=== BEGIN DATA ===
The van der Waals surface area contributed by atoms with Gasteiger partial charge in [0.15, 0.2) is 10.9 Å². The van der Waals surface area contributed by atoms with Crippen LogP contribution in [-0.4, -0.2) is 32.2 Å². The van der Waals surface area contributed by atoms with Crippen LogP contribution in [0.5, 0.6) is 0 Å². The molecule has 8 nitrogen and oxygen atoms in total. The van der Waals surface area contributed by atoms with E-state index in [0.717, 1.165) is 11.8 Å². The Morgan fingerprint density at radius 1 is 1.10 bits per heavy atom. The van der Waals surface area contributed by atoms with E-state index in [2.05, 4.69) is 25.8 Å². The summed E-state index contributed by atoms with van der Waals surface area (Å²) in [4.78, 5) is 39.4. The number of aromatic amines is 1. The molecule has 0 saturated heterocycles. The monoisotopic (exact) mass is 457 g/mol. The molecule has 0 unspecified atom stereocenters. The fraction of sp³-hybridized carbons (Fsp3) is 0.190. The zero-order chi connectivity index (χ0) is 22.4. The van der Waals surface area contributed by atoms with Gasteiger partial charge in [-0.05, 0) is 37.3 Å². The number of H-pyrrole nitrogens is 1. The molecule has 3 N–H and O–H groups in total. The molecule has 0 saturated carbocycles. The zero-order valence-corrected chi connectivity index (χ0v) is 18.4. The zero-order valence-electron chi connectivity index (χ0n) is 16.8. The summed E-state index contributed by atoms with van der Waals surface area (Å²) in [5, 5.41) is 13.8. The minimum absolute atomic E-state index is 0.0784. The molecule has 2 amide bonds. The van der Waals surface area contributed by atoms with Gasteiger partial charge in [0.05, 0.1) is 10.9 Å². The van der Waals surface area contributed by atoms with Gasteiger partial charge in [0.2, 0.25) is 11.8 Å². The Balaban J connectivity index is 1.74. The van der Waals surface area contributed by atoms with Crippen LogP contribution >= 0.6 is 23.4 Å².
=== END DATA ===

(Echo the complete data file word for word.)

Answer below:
The van der Waals surface area contributed by atoms with Gasteiger partial charge in [0.15, 0.2) is 10.9 Å². The van der Waals surface area contributed by atoms with Crippen LogP contribution in [-0.4, -0.2) is 32.2 Å². The van der Waals surface area contributed by atoms with Crippen LogP contribution in [0.5, 0.6) is 0 Å². The molecule has 8 nitrogen and oxygen atoms in total. The van der Waals surface area contributed by atoms with E-state index in [0.717, 1.165) is 11.8 Å². The Morgan fingerprint density at radius 1 is 1.10 bits per heavy atom. The van der Waals surface area contributed by atoms with E-state index in [2.05, 4.69) is 25.8 Å². The summed E-state index contributed by atoms with van der Waals surface area (Å²) in [4.78, 5) is 39.4. The number of aromatic amines is 1. The molecule has 0 saturated heterocycles. The monoisotopic (exact) mass is 457 g/mol. The molecule has 0 unspecified atom stereocenters. The fraction of sp³-hybridized carbons (Fsp3) is 0.190. The zero-order chi connectivity index (χ0) is 22.4. The van der Waals surface area contributed by atoms with Gasteiger partial charge in [-0.05, 0) is 37.3 Å². The number of H-pyrrole nitrogens is 1. The molecule has 3 N–H and O–H groups in total. The molecule has 0 saturated carbocycles. The zero-order valence-corrected chi connectivity index (χ0v) is 18.4. The zero-order valence-electron chi connectivity index (χ0n) is 16.8. The summed E-state index contributed by atoms with van der Waals surface area (Å²) in [5, 5.41) is 13.8. The minimum absolute atomic E-state index is 0.0784. The molecule has 2 amide bonds. The van der Waals surface area contributed by atoms with Gasteiger partial charge in [0.05, 0.1) is 10.9 Å². The van der Waals surface area contributed by atoms with Gasteiger partial charge in [0.2, 0.25) is 11.8 Å². The Balaban J connectivity index is 1.74. The van der Waals surface area contributed by atoms with Crippen LogP contribution >= 0.6 is 23.4 Å².